By early 1990, New Kids on the Block had become one of the most popular acts in America. The following May, they followed up Hangin' Tough with Step by Step, which featured slightly more than half of the songs co-written and produced by the members themselves. The first single, the title track, raced to number one on the Hot 100 Singles Chart and became their biggest selling single. It was followed up with the top ten "Tonight", which extended the consecutive top ten singles chart run to nine records.
"Let's Try It Again" hit #8 on the UK Singles Chart, whilst "Baby I Believe In You" went #1 on the Japanese Chart, further signifying the international appeal of the group. The album was eventually certified triple platinum, selling close to twenty million copies worldwide.
New Kids on the Block's official fan club had a membership of over 200,000 members and was one of the largest fan clubs in America. Approximately one hundred thousand calls per week were dialed to 1-900-909-5KIDs, the Official NKOTB Hotline, as well. In 1991, the group topped Forbes list of highest paid entertainers, beating out the likes of Michael Jackson, Madonna, Prince, and Bill Cosby. Further capitalizing on the fame, at year's end, Columbia Records released No More Games/The Remix Album—a compilation of the group's biggest hits remixed, the album also brought along two more released songs in "Call It What You Want" (UK #12) and "Games" (UK #14) in which videos were also released.
The group released no new material in 1991, but went overseas and continued to tour throughout Europe and Asia. That summer, Wood and Wahlberg co-wrote and produced the debut album from Marky Mark and the Funky Bunch—headed by Mark Wahlberg, Donnie's brother and former New Kid. Mark Wahlberg's album scored a number one hit with "Good Vibrations", and a platinum album.
In early 1992, the group released the stand-alone single "If You Go Away". The song peaked at #16 on the US charts and #9 in the UK charts. Meanwhile, as the music industry was still reeling from the Milli Vanilli lip-syncing scandal, the group found themselves accused of lip-syncing by Gregory McPherson, a music teacher who was listed as an associate producer and string arranger on the group's third album, Step by Step. McPherson alleged that Maurice Starr sang the vocals while the group lip-synced to pre-recorded vocals during their live performances. McPherson also filed a breach of contract and creative infringement lawsuit against Starr.
On February 10, 1992, the New Kids filed a defamation lawsuit against McPherson regarding his lip-syncing allegations. In April 1992, McPherson dropped his suit against Starr and released a statement recanting his previous allegations stating, "They [The New Kids On The Block]did sing lead on their vocals".
In 1993, after having split from Maurice Starr, the group shortened their name to the initialism NKOTB. In January 1994, their fourth studio album, Face the Music, was released. Their first studio album in close to four years, Face the Music, was a musical departure from the group's previous efforts. Nearly all the songs were written and/or co-produced by the group. In spite of some positive critical reception, the album failed to live up to commercial expectation. The album's final single to chart was "Dirty Dawg" (which featured a rap cameo by Nice & Smooth & Live Instrumentals & Background Vocals by Larry Thomas), peaking at #66 on the Billboard Hot 100. The followup single, "Never Let You Go", failed to chart in the U.S., but did reach #42 in the UK Singles Chart and #18 in the Canadian charts.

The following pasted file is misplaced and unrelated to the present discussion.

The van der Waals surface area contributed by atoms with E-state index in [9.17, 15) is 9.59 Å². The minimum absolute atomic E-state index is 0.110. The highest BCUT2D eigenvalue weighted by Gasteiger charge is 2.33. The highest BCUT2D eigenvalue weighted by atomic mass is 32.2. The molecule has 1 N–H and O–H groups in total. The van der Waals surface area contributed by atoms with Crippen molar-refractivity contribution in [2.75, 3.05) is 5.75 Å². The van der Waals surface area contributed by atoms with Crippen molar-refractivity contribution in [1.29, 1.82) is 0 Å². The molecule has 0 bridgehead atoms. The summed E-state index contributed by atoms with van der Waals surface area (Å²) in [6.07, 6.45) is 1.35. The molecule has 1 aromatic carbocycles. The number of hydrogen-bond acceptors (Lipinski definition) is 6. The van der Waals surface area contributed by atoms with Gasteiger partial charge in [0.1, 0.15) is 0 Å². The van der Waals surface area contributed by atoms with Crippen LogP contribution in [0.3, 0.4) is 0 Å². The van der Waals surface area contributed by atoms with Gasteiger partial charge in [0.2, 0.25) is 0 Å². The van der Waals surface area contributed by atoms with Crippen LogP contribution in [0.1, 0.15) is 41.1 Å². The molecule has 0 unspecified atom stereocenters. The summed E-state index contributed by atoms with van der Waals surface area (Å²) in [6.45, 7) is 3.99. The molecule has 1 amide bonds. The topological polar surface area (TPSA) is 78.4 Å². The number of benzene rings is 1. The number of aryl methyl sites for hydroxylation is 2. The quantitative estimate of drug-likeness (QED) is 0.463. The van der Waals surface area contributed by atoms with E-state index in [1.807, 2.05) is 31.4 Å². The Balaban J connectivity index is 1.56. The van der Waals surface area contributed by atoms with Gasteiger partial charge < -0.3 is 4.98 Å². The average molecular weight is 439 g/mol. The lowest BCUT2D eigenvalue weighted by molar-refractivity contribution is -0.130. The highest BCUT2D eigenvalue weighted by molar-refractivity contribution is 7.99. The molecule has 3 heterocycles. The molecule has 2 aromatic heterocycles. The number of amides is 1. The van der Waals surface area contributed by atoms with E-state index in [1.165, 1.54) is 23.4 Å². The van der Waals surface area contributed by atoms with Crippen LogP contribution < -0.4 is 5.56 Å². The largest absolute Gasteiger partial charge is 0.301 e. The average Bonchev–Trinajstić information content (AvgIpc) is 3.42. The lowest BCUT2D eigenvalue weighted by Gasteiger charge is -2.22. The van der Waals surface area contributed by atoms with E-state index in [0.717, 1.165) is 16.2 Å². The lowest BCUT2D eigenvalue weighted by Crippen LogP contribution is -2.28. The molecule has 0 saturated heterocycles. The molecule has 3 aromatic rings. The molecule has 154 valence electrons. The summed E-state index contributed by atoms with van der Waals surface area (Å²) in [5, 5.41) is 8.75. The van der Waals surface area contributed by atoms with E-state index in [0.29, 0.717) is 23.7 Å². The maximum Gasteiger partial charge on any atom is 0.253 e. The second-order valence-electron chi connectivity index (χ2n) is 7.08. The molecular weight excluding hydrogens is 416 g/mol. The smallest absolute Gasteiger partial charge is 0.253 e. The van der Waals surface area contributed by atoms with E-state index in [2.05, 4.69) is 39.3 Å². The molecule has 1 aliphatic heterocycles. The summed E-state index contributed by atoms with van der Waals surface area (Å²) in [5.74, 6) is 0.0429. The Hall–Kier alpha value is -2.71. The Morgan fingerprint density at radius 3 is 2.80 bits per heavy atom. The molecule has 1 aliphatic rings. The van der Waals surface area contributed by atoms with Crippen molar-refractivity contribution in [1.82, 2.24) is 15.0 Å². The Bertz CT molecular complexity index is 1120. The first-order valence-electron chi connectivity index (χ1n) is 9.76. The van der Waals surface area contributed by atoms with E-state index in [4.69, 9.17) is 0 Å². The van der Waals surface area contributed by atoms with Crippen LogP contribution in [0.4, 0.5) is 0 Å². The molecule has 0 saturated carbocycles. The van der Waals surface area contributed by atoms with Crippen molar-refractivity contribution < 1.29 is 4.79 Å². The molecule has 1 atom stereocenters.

NKOTB went on tour to support the album, playing smaller venues such as clubs and theaters, as opposed to the arenas and stadiums they were once accustomed to. After experiencing increased panic attacks and anxiety, Jonathan Knight left the band. Shortly thereafter, the remaining four decided to officially disband the group.
After the group's split, most of the group members started families and began to venture into other avenues. Jonathan Knight and Danny Wood maintained low profiles, while the other three continued their careers individually.
In 1999, MTV attempted to reunite the group and get them to perform on that year's VMAs. All of the members were on board for the project, except Jonathan. Consequently, the performance didn't happen.
In April 2008, after months of speculation, Donnie Wahlberg confirmed to CNN that the group had reunited with plans to record new material and to stage a tour. The following month, the group released their first single, "Summertime". The cover of the single featured the name "New Kids on the Block", re-lengthened from the initials NKOTB.
On August 12, 2008, they released their second single, "Single", featuring R&B singer/songwriter Ne-Yo, followed by the release of the group's first studio album in fourteen years, The Block. The album debuted at #1 on the Billboard Top Pop Albums Chart and #2 on the Billboard 200 in September 2008. It was certified Gold in October 2008, in Canada.
On January 11, 2010, it was announced that NKOTB was to play at Radio City Music Hall in Manhattan on June 17, 18, and 19, 2010 for the first time. The Backstreet Boys made a surprise performance for I Want It That Way.
* 1986: New Kids on the Block
* 1988: Hangin' Tough
* 1989: Merry, Merry Christmas
* 1990: Step by Step
* 1991: No More Games/The Remix Album
* 1994: Face the Music
* 2008: The Block
- Step By Step
- You Got It (Right Stuff)
- I'll Be Loving You (Forever)
- I Need You
- Cover Girl
- Hanging Touch
- Valentine Girl
- Please Don't Go Girl
- My Favorite Girl
- If You Go Away
- I'll Be Your Boy Friend
- Big Girl Now feat Lady GaGa
- Let's Try Again